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ARS Home » Research » Publications at this Location » Publication #144374


item Chamberlin, Kelly
item PAYTON, M

Submitted to: Peanut Science
Publication Type: Peer Reviewed Journal
Publication Acceptance Date: 5/15/2004
Publication Date: 6/1/2005
Citation: Chenault, K.D., Payton, M.E. 2003. Genetic transformation of a runner-type peanut with the nucleocapsid gene of tomato spotted wilt virus. Peanut Science. 30(2):112-115.

Interpretive Summary: Cultivated peanut is an important commercial crop world wide. Unfortunately there are many types of diseases to which peanut is susceptible. These diseases include those caused by insects, fungi, and viruses. Tomato spotted wilt virus (TSWV) is the most prominent virus infecting peanut and has caused catastrophic yield losses in the southeastern U.S. Control of TSWV infection is extremely difficult due to the fact that it is spread by thrips, which are insects randomly dispersed by wind currents. Although more prominent in the southeastern U.S., reports of TSWV infection in the southwest have been increasing, with recent reports of virus spread into northern Texas and southern Oklahoma. Traditional breeding and genetic engineering have focused on the production of a peanut cultivar with TSWV tolerance that is suitable for production in the southeastern U.S. The introduction of a virus coat protein into the DNA of a plant host has been shown to provide protection from that virus. This study reports the successful production of a runner-type peanut commonly grown in the southwestern U.S. that contains the coat protein of TSWV. Future studies on the peanut lines produced in this study will determine their utility for controlling TSWV infection in the southwest U.S.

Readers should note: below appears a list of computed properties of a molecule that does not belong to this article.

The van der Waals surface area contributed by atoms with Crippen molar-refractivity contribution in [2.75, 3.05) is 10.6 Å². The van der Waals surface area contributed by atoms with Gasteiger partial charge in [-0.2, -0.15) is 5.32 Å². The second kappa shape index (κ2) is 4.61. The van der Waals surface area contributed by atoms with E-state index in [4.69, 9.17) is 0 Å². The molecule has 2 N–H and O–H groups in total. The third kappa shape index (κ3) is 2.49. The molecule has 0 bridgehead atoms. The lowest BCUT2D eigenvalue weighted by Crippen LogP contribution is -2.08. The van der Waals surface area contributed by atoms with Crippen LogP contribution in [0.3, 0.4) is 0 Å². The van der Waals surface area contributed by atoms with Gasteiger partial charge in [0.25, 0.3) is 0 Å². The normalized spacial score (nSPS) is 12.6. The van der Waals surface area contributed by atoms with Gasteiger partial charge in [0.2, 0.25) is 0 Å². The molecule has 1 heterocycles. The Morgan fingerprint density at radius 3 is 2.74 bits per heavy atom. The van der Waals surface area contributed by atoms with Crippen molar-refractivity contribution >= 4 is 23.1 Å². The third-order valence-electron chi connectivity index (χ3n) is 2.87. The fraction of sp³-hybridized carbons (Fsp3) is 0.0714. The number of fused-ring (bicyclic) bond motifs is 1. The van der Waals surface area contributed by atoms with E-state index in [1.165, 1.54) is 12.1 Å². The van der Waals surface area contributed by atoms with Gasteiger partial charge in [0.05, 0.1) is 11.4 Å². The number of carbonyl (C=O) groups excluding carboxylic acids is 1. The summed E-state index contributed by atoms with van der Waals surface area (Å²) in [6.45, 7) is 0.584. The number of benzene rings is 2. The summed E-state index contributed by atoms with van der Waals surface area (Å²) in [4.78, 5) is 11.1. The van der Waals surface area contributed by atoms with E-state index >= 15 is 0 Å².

Technical Abstract: Peanut (Arachis hypogaea L.) lines containing the nucleocapsid protein (N) gene of tomato spotted wilt virus (TSWV) were generated via microprojectile bombardment of somatic embryos from the cultivar Okrun, a runner-type peanut primarily grown in the southwestern U.S. The gene for hygromycin resistance, hph, was included on the plasmid containing the N gene as a selectable marker. PCR and ELISA results indicated that 8 of 10 primary transformant lines were positive for incorporation and expression of the TSWV N transgene. PCR and ELISA analyses of T1 progeny indicated that 2 of the 8 transgenic lines demonstrated a 3:1 segregation ratio, indicative of incorporation of a single copy of the TSWV N transgene. Transgene expression levels remained constant through the T1 generation.